The 1979 Pontiac Trans Am 10th Anniversary Edition crosses the block. Photos courtesy Barrett-Jackson.
In 2011, a 1979 Pontiac Trans Am 10th Anniversary Edition with less than seven miles on the odometer raised eyebrows when it sold at auction for $85,000, or roughly $35,000 over then-published high-book value. Even this sale paled in comparison to one recorded by Barrett-Jackson in Scottsdale, Arizona, last week, where a second 1979 Pontiac Trans Am 10th Anniversary Edition, with a single-owner history and 7.9 miles on the odometer, auctioned for a record-setting (for an Anniversary Edition Trans Am) $187,000, including buyer’s fees, roughly $126,000 above current high-book value for the specific model.
The 10th Anniversary Trans Am sold in Scottsdale last week was purchased new by the consignor in March of 1979. Desirable for several reasons, including its limited-edition status and the last-production-year Pontiac 400 V-8 beneath the hood, the Trans Am carried a window sticker price of $10,822.55, but commanded a selling price of $15,000 with dealer markup factored in. Trailered home, the car was reportedly stored in a shop building and started monthly, yet never driven.
The 10th Anniversary cars, code Y89, came only in silver and dark charcoal, trimmed in red, silver and gray striping with a “super bird” hood decal that flowed onto the fenders, 10th Anniversary decals, T-tops, and a silver interior. Leather seating was standard, as was a hand-embroidered bird on each door panel and the rear seat, a leather-wrapped Formula wheel, red instrument panel lighting, air conditioning, and many other comfort and convenience options including an AM/FM/8-track stereo with seek and scan functions available only on Y89 models.
Buyers outside California had a choice of two engines on this special-edition Trans Am: Opting for the 185-hp 403-cu.in. Oldsmobile-built V-8 (the only option for Golden State buyers) automatically selected the three-speed Turbo Hydra-Matic transmission, while choosing the Pontiac-built 220-hp 400-cu.in. V-8 automatically selected the four-speed manual transmission. As Matthew Litwin wrote in the 1979 Pontiac Trans Am Buyer’s Guide, published in the May 2013 issue of Hemmings Muscle Machines, 5,683 examples were built with the 185-hp 403, while 1,817 examples were built with the 220-hp Pontiac 400.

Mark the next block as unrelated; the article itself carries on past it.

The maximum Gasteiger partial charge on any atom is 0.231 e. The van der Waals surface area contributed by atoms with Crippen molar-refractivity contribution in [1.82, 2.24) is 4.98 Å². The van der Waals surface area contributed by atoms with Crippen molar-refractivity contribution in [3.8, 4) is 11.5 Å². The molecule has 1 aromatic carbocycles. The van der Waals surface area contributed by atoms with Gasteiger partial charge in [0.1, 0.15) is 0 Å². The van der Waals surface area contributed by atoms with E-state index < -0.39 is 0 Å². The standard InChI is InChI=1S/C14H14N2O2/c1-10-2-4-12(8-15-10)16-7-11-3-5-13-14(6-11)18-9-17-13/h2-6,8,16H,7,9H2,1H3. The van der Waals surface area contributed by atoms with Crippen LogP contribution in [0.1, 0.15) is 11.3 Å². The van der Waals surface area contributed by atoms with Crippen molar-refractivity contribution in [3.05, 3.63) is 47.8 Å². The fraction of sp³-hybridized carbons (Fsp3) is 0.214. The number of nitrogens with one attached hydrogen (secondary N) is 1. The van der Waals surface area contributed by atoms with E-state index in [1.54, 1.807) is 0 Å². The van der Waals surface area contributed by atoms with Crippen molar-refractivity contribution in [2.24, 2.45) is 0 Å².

All Y89 cars also came equipped with unique 15×8 Air Flow (or Turbo, as they’re also known) wheels and 225/70R15 white letter tires, as well as the WS6 handling package. The WS6 package included stiffer rear leaf springs; a .75-inch rear anti-roll bar (up from .625); nylon end-link bushings, instead of rubber bushings, for the existing 1.25-inch front anti-roll bar; firmer dampers; fixed ratio (14:1) steering box; and rear disc brakes, a new feature for 1979 models.
There’s no way of knowing how many more 1979 Pontiac Trans Am 10th Anniversary cars remain in undriven form, stored since new in the hope that one day they’d be bona fide collectibles. Auction results like this have a way of bringing cars out of hiding, and we wouldn’t be a bit surprised to see other low-mileage Y89 Trans Ams on the docket at future 2016 sales.
1977 Pontiac Trans Am, used to promote Smokey and the Bandit.
The 10th Anniversary Trans Am wasn’t the most expensive example to trade hands in Scottsdale, either. On Saturday, January 30, a 1977 Trans Am, originally purchased by Universal Studios and used to promote the film, Smokey and the Bandit, sold for $550,000, cracking the sale’s top-10 and setting an auction record for all Pontiac Trans Am models. Adding to the pageantry, the car was driven onstage by Burt Reynolds, who also signed the car for its new owner.
1947 Talbot-Lago T-26 Worblaufen cabriolet.
Other lots in the Scottsdale top-10 included a trio of first-production model Corvettes (a 1955, a 1956, and a 1957), which sold as a single lot and achieved a price of $1,815,000; a 2015 Porsche 918 Spyder Weissach, which sold for $1,760,000, setting an auction record for the model; a 1939 Mercedes-Benz 540K with “Cabriolet A” body conversion, which sold for $1,485,000; a 1965 Shelby 289 Cobra, CSX2495, which sold for $797,500; a 1947 Talbot-Lago T-26 Worblaufen cabriolet, which sold for $715,000; a 1969 Chevrolet Corvette L88 convertible, which sold for $577,500; a 1939 Talbot-Lago T-15 cabriolet, which sold for $550,000; a 1953 Chevrolet Corvette, the last one built, which sold for $533,500; and a 2006 Ford GT Heritage Edition, which sold for $522,500.
1977 Pontiac Grand Prix.
With nearly 1,500 lots sold over the weeklong sale, there were lots in more affordable price points, too. A 1987 Ford Mustang GT sold for $5,500; a 1977 Pontiac Grand Prix sold for $8,800; a 1968 Volkswagen bus sold for $8,800; a 1969 Cadillac Eldorado sold for $9,350; a Mazda-built 1972 Ford Courrier pickup sold for $4,950; a 1975 Lincoln Continental four-door sedan sold for $5,500; a 1974 MG Midget sold for $7,920; a 1962 Mercury Comet sold for $4,730; and a recently repainted 1949 Crosley coupe sold for $3,850.
For complete results from Barrett-Jackson’s 45th Anniversary Scottsdale sale, visit Barrett-Jackson.com.